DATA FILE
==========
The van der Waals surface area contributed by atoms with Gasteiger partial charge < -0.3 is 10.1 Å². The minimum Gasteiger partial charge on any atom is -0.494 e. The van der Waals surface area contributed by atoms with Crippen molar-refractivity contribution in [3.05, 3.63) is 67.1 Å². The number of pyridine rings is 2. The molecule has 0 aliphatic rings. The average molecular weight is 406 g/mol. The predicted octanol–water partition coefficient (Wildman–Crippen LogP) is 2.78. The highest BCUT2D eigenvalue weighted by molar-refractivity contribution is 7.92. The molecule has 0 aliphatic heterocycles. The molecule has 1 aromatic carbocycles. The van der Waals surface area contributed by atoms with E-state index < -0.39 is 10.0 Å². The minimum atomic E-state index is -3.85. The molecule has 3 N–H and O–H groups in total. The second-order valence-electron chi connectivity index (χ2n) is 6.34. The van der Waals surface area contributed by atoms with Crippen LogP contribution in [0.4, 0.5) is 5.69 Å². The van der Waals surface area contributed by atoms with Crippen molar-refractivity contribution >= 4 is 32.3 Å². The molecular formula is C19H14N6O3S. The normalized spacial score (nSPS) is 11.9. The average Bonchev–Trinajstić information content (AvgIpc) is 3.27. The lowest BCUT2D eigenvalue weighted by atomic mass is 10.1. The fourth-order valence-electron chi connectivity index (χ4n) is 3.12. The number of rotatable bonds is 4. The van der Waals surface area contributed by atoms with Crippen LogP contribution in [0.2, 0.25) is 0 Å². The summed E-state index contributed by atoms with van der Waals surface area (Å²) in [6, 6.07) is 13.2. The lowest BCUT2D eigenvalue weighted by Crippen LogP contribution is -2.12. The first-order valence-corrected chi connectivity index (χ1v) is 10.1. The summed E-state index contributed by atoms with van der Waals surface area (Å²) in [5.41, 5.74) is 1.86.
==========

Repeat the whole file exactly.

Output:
The van der Waals surface area contributed by atoms with Gasteiger partial charge < -0.3 is 10.1 Å². The minimum Gasteiger partial charge on any atom is -0.494 e. The van der Waals surface area contributed by atoms with Crippen molar-refractivity contribution in [3.05, 3.63) is 67.1 Å². The number of pyridine rings is 2. The molecule has 0 aliphatic rings. The average molecular weight is 406 g/mol. The predicted octanol–water partition coefficient (Wildman–Crippen LogP) is 2.78. The highest BCUT2D eigenvalue weighted by molar-refractivity contribution is 7.92. The molecule has 0 aliphatic heterocycles. The molecule has 1 aromatic carbocycles. The van der Waals surface area contributed by atoms with E-state index < -0.39 is 10.0 Å². The minimum atomic E-state index is -3.85. The molecule has 3 N–H and O–H groups in total. The second-order valence-electron chi connectivity index (χ2n) is 6.34. The van der Waals surface area contributed by atoms with Crippen LogP contribution in [0.4, 0.5) is 5.69 Å². The van der Waals surface area contributed by atoms with Crippen molar-refractivity contribution >= 4 is 32.3 Å². The molecular formula is C19H14N6O3S. The normalized spacial score (nSPS) is 11.9. The average Bonchev–Trinajstić information content (AvgIpc) is 3.27. The lowest BCUT2D eigenvalue weighted by atomic mass is 10.1. The fourth-order valence-electron chi connectivity index (χ4n) is 3.12. The number of rotatable bonds is 4. The van der Waals surface area contributed by atoms with Crippen LogP contribution in [0.2, 0.25) is 0 Å². The summed E-state index contributed by atoms with van der Waals surface area (Å²) in [6, 6.07) is 13.2. The lowest BCUT2D eigenvalue weighted by Crippen LogP contribution is -2.12. The first-order valence-corrected chi connectivity index (χ1v) is 10.1. The summed E-state index contributed by atoms with van der Waals surface area (Å²) in [5.41, 5.74) is 1.86.